Like everything else we talk about, MTHFR and vitamin D have a curious relationship. Vitamin D doesn’t link into the folate cycle, the methylation cycle, or the BH4 pathway so it isn’t an obvious connection, but it’s thought to be linked through the sharply named “Folate-Vitamin D-UV Hypothesis of Skin Pigmentation.” So let’s break this down along with a couple of gene SNPs that affect vitamin D specifically.
Vitamin D is a fat soluble vitamin that is sounds like a miracle in the research, helping to prevent everything from depression to cancer. It helps you build strong bones by increasing absorption and retention of calcium and phosphorus. It reduces cancer cell growth, helps control infections, and reduces inflammation. Research also found a link between high vitamin D levels and protection from the most severe consequences of Covid-19.
Research has been booming about vitamin D for the last fifteen to twenty years, and startlingly it has shown that roughly 24% of the US population is vitamin D deficient and almost 6% of the population is severely so. Vitamin D deficiency has been implicated in:
- Autoimmune conditions like lupus and MS
- Diseases of aging like Alzheimer’s and dementia
- Mental health issues like schizophrenia and depression
- Atopic conditions like asthma and eczema
- Bone diseases like osteoporosis and rickets
- Hormone issues like PMS and repeat pregnancy loss
- Inflammatory conditions like IBD and tooth and gum decay
- Other conditions like cancer, ADHD, and erectile dysfunction
Vitamin D is found in a small number of foods including egg yolk, oily fish, red meat, mushrooms, and liver. The bulk of the vitamin D in your body, however, is produced via a chemical reaction between sunlight and your skin. Specifically, it needs ultraviolet radiation on your skin.
Gene SNPs that Affect Vitamin D Levels VDR Bsm and VDR Taq.
VDR gene SNPs actually code for vitamin D receptors, so this isn’t in the manufacture of vitamin D per se, it’s in the ability to metabolize, transport, and use Vitamin D. There are other gene SNPs that are emerging for Vitamin D, but these are the most frequently studied.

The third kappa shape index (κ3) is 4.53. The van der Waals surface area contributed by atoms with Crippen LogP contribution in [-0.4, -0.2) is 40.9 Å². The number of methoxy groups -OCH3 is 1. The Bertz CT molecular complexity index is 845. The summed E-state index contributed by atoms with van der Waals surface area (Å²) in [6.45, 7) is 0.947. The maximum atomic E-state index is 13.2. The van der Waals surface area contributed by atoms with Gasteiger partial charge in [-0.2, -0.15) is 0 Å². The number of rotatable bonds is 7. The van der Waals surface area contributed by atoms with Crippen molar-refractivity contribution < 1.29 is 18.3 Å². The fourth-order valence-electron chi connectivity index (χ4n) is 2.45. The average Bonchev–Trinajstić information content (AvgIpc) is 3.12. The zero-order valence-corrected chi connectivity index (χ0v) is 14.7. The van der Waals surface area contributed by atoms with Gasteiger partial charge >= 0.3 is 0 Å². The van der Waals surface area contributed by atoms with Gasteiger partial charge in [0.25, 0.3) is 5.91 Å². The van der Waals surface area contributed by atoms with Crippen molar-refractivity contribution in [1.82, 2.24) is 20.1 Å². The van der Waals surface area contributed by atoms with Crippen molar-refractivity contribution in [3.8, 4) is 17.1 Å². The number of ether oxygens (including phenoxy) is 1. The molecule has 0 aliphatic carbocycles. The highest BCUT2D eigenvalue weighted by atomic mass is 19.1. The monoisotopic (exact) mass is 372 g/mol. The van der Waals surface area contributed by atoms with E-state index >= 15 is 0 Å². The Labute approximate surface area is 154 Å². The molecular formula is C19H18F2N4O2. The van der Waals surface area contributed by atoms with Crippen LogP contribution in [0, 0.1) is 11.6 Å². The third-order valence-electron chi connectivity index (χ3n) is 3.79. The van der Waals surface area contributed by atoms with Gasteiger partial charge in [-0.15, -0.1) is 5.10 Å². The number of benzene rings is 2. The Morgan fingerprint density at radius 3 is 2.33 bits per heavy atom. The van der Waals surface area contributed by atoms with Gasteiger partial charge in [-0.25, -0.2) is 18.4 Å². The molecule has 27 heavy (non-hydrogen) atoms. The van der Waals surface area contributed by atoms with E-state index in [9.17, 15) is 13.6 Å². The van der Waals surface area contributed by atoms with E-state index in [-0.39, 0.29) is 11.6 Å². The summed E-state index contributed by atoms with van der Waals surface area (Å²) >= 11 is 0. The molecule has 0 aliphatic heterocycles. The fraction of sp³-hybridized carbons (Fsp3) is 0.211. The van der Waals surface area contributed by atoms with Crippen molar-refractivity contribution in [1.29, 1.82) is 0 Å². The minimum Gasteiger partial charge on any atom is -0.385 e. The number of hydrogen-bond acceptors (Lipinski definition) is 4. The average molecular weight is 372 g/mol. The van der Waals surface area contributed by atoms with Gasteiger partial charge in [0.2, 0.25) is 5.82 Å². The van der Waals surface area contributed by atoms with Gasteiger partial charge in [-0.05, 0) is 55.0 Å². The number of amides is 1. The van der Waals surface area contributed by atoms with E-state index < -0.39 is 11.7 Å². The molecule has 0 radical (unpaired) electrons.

This gene is associated with both vitamin D levels in the blood and also with muscle growth and bone density on strength training. The CC variant, which is the wild type, is generally linked to high vitamin D levels, as well as greater muscle growth and bone density with strength training exercise. The TT variant, is associated with lower vitamin D status and less muscle growth and bone density in response to strength training. The CT form is somewhere in the middle.
This gene is associated with immunoprotection, bone mineral density, and also short stature. The wild type, or GG allele, has lower risk of bone density issues, normal stature, and more typical immunity. The AA allele has a higher risk of bone density problems, is more likely to be short in stature, and may have specific types of immune compromise. The AG allele is somewhere in the middle of those two states.
Managing VDR Gene SNPs
The relationship between these gene SNPs and pathology depends entirely on vitamin D levels, so the clear path to balancing out VDR gene SNPs lies in boosting vitamin D levels. This is where we leave solid research and enter my own musings and supposition, so take this as a well educated guess and nothing more.